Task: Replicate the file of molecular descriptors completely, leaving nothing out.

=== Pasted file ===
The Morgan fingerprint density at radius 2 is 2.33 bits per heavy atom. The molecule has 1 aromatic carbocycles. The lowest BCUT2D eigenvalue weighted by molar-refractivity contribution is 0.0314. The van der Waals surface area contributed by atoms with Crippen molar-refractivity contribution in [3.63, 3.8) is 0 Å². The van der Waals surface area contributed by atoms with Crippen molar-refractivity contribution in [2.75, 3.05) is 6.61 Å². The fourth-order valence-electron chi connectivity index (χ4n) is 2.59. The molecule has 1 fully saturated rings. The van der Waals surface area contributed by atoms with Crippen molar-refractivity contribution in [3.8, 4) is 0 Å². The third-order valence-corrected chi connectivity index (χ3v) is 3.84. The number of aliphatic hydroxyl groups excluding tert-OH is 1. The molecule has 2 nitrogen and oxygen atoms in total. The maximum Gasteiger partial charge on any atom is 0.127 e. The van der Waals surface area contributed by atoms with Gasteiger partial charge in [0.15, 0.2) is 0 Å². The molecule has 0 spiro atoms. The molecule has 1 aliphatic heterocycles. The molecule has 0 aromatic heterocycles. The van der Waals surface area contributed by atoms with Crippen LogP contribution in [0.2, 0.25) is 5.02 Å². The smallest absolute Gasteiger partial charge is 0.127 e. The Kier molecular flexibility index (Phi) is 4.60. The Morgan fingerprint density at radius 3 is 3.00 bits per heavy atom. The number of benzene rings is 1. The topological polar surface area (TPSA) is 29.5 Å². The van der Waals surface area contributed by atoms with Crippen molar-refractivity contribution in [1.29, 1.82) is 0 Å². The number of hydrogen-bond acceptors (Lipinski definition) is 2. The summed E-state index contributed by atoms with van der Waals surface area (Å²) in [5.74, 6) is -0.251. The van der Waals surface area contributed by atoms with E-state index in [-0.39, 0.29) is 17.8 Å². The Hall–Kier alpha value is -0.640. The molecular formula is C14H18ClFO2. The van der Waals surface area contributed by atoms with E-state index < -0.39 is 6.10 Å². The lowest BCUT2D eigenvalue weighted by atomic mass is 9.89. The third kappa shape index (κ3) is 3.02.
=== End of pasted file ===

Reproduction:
The Morgan fingerprint density at radius 2 is 2.33 bits per heavy atom. The molecule has 1 aromatic carbocycles. The lowest BCUT2D eigenvalue weighted by molar-refractivity contribution is 0.0314. The van der Waals surface area contributed by atoms with Crippen molar-refractivity contribution in [3.63, 3.8) is 0 Å². The van der Waals surface area contributed by atoms with Crippen molar-refractivity contribution in [2.75, 3.05) is 6.61 Å². The fourth-order valence-electron chi connectivity index (χ4n) is 2.59. The molecule has 1 fully saturated rings. The van der Waals surface area contributed by atoms with Crippen molar-refractivity contribution in [3.8, 4) is 0 Å². The third-order valence-corrected chi connectivity index (χ3v) is 3.84. The number of aliphatic hydroxyl groups excluding tert-OH is 1. The molecule has 2 nitrogen and oxygen atoms in total. The maximum Gasteiger partial charge on any atom is 0.127 e. The van der Waals surface area contributed by atoms with Gasteiger partial charge in [0.15, 0.2) is 0 Å². The molecule has 0 spiro atoms. The molecule has 1 aliphatic heterocycles. The molecule has 0 aromatic heterocycles. The van der Waals surface area contributed by atoms with Crippen LogP contribution in [0.2, 0.25) is 5.02 Å². The smallest absolute Gasteiger partial charge is 0.127 e. The Kier molecular flexibility index (Phi) is 4.60. The Morgan fingerprint density at radius 3 is 3.00 bits per heavy atom. The number of benzene rings is 1. The topological polar surface area (TPSA) is 29.5 Å². The van der Waals surface area contributed by atoms with Crippen molar-refractivity contribution in [1.29, 1.82) is 0 Å². The number of hydrogen-bond acceptors (Lipinski definition) is 2. The summed E-state index contributed by atoms with van der Waals surface area (Å²) in [5.74, 6) is -0.251. The van der Waals surface area contributed by atoms with E-state index in [-0.39, 0.29) is 17.8 Å². The Hall–Kier alpha value is -0.640. The molecular formula is C14H18ClFO2. The van der Waals surface area contributed by atoms with E-state index < -0.39 is 6.10 Å². The lowest BCUT2D eigenvalue weighted by atomic mass is 9.89. The third kappa shape index (κ3) is 3.02.